In many instances variables and function names were reused, but the code was built from scratch to avoid any potential licensing issues. Functions that were known to be rewritten and their known origin.

Function Origin
asn_to_int NAPALM
is_ip IPCal
ip_to_bin IPCal
get_usable_range IPCal
encrypt_type7 unknown
decrypt_type7 unknown
vlan_to_list Ansible
sanitize_config NAPALM

Relevant PR's

In building out the time conversion, the regex patterns are based on NAPALM implementation with their consent.


Pull requests are welcomed and automatically built and tested against multiple versions of Python through TravisCI. Except for unit tests, testing is only supported on Python 3.7.

The project is packaged with a light development environment based on docker-compose to help with the local development of the project and to run tests within TravisCI.

The project is following Network to Code software development guidelines and are leveraging the following:

  • Black, Pylint, Bandit, Mypy, flake8, and pydocstyle for Python linting and formatting.
  • pytest, coverage, and unittest for unit tests.

There are a number of things that are required in order to have a successful PR.

  • All new functions must contain at least 1 example in their docstrings.
  • Docstrings must conform to the google docstring convention.
  • Unit test for newly added functions are required.
  • If applicable, tests related to config parsing and compliance must be added.
  • Update the jinja2 filter (netutils.utils.jinja2_convenience_function) for any new functions (see below for details).
  • If you create a new file in the netutils folder, you must create a new folder and index.rst in the docs folder (see below for details).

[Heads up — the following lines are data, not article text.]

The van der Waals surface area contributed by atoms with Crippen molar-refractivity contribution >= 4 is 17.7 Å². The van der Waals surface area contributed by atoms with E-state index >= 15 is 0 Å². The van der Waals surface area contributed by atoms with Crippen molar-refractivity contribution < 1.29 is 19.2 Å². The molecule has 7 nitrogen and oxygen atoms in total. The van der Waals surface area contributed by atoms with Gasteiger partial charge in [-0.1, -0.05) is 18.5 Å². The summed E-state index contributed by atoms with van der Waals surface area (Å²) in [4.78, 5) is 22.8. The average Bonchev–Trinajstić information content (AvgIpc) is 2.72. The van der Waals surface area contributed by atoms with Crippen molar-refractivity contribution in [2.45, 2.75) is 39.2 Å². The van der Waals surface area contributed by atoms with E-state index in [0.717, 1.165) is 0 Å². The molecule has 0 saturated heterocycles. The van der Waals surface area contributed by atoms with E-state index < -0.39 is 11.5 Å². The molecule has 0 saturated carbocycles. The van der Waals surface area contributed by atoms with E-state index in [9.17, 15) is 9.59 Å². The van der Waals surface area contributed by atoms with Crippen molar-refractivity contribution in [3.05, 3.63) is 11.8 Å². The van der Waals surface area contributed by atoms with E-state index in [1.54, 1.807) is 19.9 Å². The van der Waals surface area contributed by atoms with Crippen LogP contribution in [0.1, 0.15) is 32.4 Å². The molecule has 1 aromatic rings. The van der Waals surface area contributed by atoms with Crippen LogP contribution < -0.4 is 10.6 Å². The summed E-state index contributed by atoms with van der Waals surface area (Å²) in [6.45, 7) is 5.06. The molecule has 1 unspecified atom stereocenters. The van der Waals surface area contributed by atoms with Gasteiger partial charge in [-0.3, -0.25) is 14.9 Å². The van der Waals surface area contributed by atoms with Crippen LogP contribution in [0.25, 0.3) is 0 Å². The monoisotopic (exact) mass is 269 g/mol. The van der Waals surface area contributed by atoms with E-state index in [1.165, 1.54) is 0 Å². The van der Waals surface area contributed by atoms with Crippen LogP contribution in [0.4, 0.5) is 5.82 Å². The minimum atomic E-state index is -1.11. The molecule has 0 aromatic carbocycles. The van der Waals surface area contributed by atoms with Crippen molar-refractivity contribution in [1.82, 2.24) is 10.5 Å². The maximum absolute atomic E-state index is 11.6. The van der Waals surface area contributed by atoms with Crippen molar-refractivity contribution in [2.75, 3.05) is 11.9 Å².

• Your PR must not introduce any required dependencies. You can introduce optional or development dependencies.

Adding to the jinja2 filter function

To add a new function to the jinja2 filter, add a new entry to the _JINJA2_FUNCTION_MAPPINGS located in the file. When adding an entry, the key corresponds with the name to call the function and the value to the path to find the function.

Adding docs for a new python file

If adding a new python file, the docs must be updated to account for the new file.

  1. Create a new folder in docs/source/netutils matching the name of your new file.
  2. Create an index.rst file in that folder.
  3. Add the following to the newly created file.

.. automodule:: netutils.newfile

CLI Helper Commands

The project features a CLI helper based on invoke to help setup the development environment. The commands are listed below in 3 categories:

  • dev environment
  • utility
  • testing

Each command can be executed with invoke <command>. Each command also has its own help invoke <command> --help

Local dev environment

  build              Build all docker images.
  clean              Remove the project specific image.
  rebuild            Clean the Docker image and then rebuild without using cache.


  clean-docs         Removes the build directory and all of its contents.
  check-pypi-version Verify if the version specified already exists on PyPI.
  cli                Enter the image to perform troubleshooting or dev work.
  html               Creates html docs using sphinx-build command.


  bandit             Run bandit to validate basic static code security analysis.
  black              Run black to check that Python files adhere to its style standards.
  coverage           Run the coverage report against pytest.
  flake8             Run flake8 to check that Python files adhere to its style standards.
  mypy               Run mypy to validate typing-hints.
  pylint             Run pylint code analysis.
  pydocstyle         Run pydocstyle to validate docstring formatting adheres to NTC defined standards.
  pytest             Run pytest for the specified name and Python version.
  tests              Run all tests for the specified name and Python version.
  yamllint           Run yamllint to validate formatting adheres to NTC defined YAML standards.


Please see the documentation for detailed documentation on how to use netutils. For any additional questions or comments, feel free to swing by the Network to Code slack channel (channel #networktocode). Sign up here